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ReliaQuest's ShadowTalk is a weekly podcast featuring discussions on the latest cybersecurity news and threat research. ShadowTalk's hosts come from threat intelligence, threat hunting, security research, and leadership backgrounds providing practical perspectives on the week's top cybersecurity stories.
February 20, 2024
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“New year, clean slate” may be the resolution for many people eager to leave 2023 behind. But it’s not so simple for cybersecurity defenders as we enter 2024; last year left a lingering impact from several disruptive cyber-threat events. Optimism isn’t a bad approach, but renewed vigilance is a better one.
Let’s review the leftovers we’ll continue to observe in 2024 (they’re not all bad!): novel ransomware extortion techniques, the use of artificial intelligence (AI) to automate attacks, and disruptions of major cybercriminal marketplaces and malware networks. What can we do better to address these in the context of a new year?
From a law-enforcement perspective, 2023 was a bountiful year. In the first half, law-enforcement agencies took down several established and well-known English-language cybercriminal platforms, including Genesis Market and BreachForums. The operations drove many English-speaking users to Russian-language forums, such as XSS.
New forums—Exposed, KKKSec, PwnedForums—quickly mushroomed to fill the gap. But instead, many cybercriminals came to see these platforms as either operationally negligent or honeypots (sites set up to entrap users who intend to engage in illicit behavior). Even Exposed—purportedly a new BreachForums, launched in June 2023—prompted one user of a Russian-language forum to say they were “highly confident” that the site was an FBI honeypot.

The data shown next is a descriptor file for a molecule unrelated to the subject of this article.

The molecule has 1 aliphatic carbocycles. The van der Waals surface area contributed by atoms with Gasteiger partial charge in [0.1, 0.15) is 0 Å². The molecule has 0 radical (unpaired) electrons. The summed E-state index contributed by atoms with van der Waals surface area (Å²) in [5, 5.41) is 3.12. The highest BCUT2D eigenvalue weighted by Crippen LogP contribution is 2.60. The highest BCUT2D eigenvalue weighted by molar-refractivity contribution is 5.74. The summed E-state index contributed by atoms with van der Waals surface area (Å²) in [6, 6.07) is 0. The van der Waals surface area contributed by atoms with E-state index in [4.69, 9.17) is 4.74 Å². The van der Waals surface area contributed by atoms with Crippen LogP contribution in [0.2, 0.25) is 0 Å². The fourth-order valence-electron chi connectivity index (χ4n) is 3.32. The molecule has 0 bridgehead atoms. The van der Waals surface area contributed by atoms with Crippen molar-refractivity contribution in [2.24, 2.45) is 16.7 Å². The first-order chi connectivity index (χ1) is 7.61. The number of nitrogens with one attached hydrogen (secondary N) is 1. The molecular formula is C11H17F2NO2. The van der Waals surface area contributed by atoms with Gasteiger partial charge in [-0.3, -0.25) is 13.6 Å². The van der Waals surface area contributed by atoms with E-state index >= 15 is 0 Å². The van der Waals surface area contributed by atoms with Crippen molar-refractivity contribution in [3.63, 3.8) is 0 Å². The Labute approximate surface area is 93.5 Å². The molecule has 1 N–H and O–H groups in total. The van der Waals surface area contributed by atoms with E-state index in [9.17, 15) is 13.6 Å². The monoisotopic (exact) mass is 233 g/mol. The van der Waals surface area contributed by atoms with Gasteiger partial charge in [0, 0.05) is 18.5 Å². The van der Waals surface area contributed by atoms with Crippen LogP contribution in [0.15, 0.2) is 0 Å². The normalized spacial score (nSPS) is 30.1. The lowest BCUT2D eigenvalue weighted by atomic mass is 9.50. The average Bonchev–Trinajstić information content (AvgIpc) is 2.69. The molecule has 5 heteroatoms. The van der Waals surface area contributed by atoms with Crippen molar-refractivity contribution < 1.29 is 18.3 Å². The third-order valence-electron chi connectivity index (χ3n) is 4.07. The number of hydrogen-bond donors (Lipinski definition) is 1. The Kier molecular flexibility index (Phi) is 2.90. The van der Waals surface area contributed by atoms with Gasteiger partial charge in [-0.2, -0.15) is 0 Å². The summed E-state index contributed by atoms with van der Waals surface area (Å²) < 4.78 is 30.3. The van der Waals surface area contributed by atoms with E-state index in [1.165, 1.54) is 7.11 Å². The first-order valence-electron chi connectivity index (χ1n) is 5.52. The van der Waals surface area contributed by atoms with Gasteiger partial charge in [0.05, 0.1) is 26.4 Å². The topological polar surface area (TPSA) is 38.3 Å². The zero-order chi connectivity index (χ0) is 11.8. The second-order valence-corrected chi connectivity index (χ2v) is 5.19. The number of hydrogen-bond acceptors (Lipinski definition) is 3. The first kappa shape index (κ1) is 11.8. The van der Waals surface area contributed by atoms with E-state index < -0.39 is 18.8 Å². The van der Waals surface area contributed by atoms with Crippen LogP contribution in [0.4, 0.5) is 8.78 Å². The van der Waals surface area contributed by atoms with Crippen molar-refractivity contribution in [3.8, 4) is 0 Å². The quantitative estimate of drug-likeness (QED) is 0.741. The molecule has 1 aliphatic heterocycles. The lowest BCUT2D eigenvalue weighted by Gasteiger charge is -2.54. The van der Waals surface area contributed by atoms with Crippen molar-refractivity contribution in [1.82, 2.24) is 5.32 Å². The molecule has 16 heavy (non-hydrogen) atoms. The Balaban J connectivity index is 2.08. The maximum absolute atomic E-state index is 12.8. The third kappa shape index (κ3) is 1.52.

Authorities also dismantled the “Hive” and “ALPHV” (aka BlackCat) ransomware groups, seizing control of their servers and websites, and issuing a decryption tool for 500-plus organizations compromised by ALPHV to recover their systems and files. The Hive operation seemingly spelled the group’s demise: They haven’t been seen since. But ALPHV has shown resilience, naming several newly compromised entities on a new data leak site.
To round it off, the FBI also led a multinational operation that successfully disabled the “QakBot” (aka QBot) malware loader. Prior to the takedown, ReliaQuest had identified QakBot as the most used malware loader, accounting for more than one third of all such activity.
In the murky world of the dark web, trust has proven the hardest commodity to acquire. The takedowns of 2023 were highly effective in disrupting cybercriminal transactions and dialogue, and the deep reluctance to adopt new platforms will probably stick.
On the flip side, new threat actors will flock to established forums, such as XSS and Exploit. This will potentially create an even more concentrated pool of discussions about malicious cyber activity, and could foster closer collaborations.
Ransomware attacks continued to wreak the most financial and reputational damage throughout 2023; but it was the “Clop” ransomware group’s MOVEit campaign that caught the public eye, for its scale and extortion method. By exploiting a zero-day vulnerability (CVE-2023-34362) in the MOVEit managed file transfer software, more than 2,600 organizations were reportedly affected. ReliaQuest provided real-time updates on the campaign while it unfolded.
Likely because such a large number of organizations were breached, Clop told affected entities they would need to confirm their compromise and initiate negotiations for ransom—while they sat back and awaited the rewards. This move garnered significant publicity, bolstered Clop’s notoriety, and probably put them in a better place to collect payments in future activity.